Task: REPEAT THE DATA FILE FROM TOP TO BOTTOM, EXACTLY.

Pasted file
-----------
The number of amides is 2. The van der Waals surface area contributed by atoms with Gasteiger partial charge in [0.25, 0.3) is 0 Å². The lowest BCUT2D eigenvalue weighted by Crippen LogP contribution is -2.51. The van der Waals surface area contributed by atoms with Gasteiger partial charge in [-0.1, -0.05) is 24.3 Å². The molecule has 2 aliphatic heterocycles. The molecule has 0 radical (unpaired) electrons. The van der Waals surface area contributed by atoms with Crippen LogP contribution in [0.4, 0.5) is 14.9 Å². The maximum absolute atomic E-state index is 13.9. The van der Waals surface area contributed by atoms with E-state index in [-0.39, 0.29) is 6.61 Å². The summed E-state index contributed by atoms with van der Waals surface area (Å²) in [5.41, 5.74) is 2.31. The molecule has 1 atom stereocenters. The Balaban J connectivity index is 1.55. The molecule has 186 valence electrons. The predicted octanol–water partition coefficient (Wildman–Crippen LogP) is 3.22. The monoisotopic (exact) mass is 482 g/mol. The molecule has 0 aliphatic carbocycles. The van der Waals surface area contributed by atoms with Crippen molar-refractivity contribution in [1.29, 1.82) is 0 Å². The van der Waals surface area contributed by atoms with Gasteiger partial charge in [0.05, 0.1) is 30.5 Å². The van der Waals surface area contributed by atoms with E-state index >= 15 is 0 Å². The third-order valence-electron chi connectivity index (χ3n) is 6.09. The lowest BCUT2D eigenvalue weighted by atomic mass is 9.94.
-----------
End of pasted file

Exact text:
The number of amides is 2. The van der Waals surface area contributed by atoms with Gasteiger partial charge in [0.25, 0.3) is 0 Å². The lowest BCUT2D eigenvalue weighted by Crippen LogP contribution is -2.51. The van der Waals surface area contributed by atoms with Gasteiger partial charge in [-0.1, -0.05) is 24.3 Å². The molecule has 2 aliphatic heterocycles. The molecule has 0 radical (unpaired) electrons. The van der Waals surface area contributed by atoms with Crippen LogP contribution in [0.4, 0.5) is 14.9 Å². The maximum absolute atomic E-state index is 13.9. The van der Waals surface area contributed by atoms with E-state index in [-0.39, 0.29) is 6.61 Å². The summed E-state index contributed by atoms with van der Waals surface area (Å²) in [5.41, 5.74) is 2.31. The molecule has 1 atom stereocenters. The Balaban J connectivity index is 1.55. The molecule has 186 valence electrons. The predicted octanol–water partition coefficient (Wildman–Crippen LogP) is 3.22. The monoisotopic (exact) mass is 482 g/mol. The molecule has 0 aliphatic carbocycles. The van der Waals surface area contributed by atoms with Crippen molar-refractivity contribution in [1.29, 1.82) is 0 Å². The van der Waals surface area contributed by atoms with Gasteiger partial charge in [0.05, 0.1) is 30.5 Å². The van der Waals surface area contributed by atoms with E-state index >= 15 is 0 Å². The third-order valence-electron chi connectivity index (χ3n) is 6.09. The lowest BCUT2D eigenvalue weighted by atomic mass is 9.94.